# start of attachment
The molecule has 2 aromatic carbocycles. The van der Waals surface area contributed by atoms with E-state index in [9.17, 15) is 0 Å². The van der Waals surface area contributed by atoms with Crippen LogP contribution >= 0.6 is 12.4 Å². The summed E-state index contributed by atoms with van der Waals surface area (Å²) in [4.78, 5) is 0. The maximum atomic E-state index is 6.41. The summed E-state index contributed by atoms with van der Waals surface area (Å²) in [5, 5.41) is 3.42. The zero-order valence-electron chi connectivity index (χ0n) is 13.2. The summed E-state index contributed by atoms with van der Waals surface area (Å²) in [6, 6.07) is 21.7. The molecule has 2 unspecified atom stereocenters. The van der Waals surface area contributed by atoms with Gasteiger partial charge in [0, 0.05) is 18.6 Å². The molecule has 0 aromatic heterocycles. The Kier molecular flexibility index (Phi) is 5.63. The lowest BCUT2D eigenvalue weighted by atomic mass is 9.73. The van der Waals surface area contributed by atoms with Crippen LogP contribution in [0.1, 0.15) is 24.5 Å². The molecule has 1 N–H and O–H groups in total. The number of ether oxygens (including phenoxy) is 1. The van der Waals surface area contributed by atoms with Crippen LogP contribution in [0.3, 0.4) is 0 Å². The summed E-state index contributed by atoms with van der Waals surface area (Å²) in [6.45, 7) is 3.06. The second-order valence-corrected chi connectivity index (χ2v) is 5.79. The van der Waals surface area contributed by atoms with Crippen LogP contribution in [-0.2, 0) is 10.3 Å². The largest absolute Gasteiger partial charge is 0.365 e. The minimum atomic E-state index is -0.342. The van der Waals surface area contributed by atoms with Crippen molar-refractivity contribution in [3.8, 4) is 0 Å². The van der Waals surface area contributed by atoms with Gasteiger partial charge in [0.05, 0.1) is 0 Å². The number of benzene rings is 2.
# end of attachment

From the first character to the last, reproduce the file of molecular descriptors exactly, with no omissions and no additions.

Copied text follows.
The molecule has 2 aromatic carbocycles. The van der Waals surface area contributed by atoms with E-state index in [9.17, 15) is 0 Å². The van der Waals surface area contributed by atoms with Crippen LogP contribution >= 0.6 is 12.4 Å². The summed E-state index contributed by atoms with van der Waals surface area (Å²) in [4.78, 5) is 0. The maximum atomic E-state index is 6.41. The summed E-state index contributed by atoms with van der Waals surface area (Å²) in [5, 5.41) is 3.42. The zero-order valence-electron chi connectivity index (χ0n) is 13.2. The summed E-state index contributed by atoms with van der Waals surface area (Å²) in [6, 6.07) is 21.7. The molecule has 2 unspecified atom stereocenters. The van der Waals surface area contributed by atoms with Gasteiger partial charge in [0, 0.05) is 18.6 Å². The molecule has 0 aromatic heterocycles. The Kier molecular flexibility index (Phi) is 5.63. The lowest BCUT2D eigenvalue weighted by atomic mass is 9.73. The van der Waals surface area contributed by atoms with Crippen LogP contribution in [0.1, 0.15) is 24.5 Å². The molecule has 1 N–H and O–H groups in total. The number of ether oxygens (including phenoxy) is 1. The van der Waals surface area contributed by atoms with Crippen LogP contribution in [0.3, 0.4) is 0 Å². The summed E-state index contributed by atoms with van der Waals surface area (Å²) in [6.45, 7) is 3.06. The second-order valence-corrected chi connectivity index (χ2v) is 5.79. The van der Waals surface area contributed by atoms with Crippen LogP contribution in [-0.2, 0) is 10.3 Å². The largest absolute Gasteiger partial charge is 0.365 e. The minimum atomic E-state index is -0.342. The van der Waals surface area contributed by atoms with Crippen molar-refractivity contribution in [3.8, 4) is 0 Å². The van der Waals surface area contributed by atoms with Gasteiger partial charge in [0.05, 0.1) is 0 Å². The number of benzene rings is 2.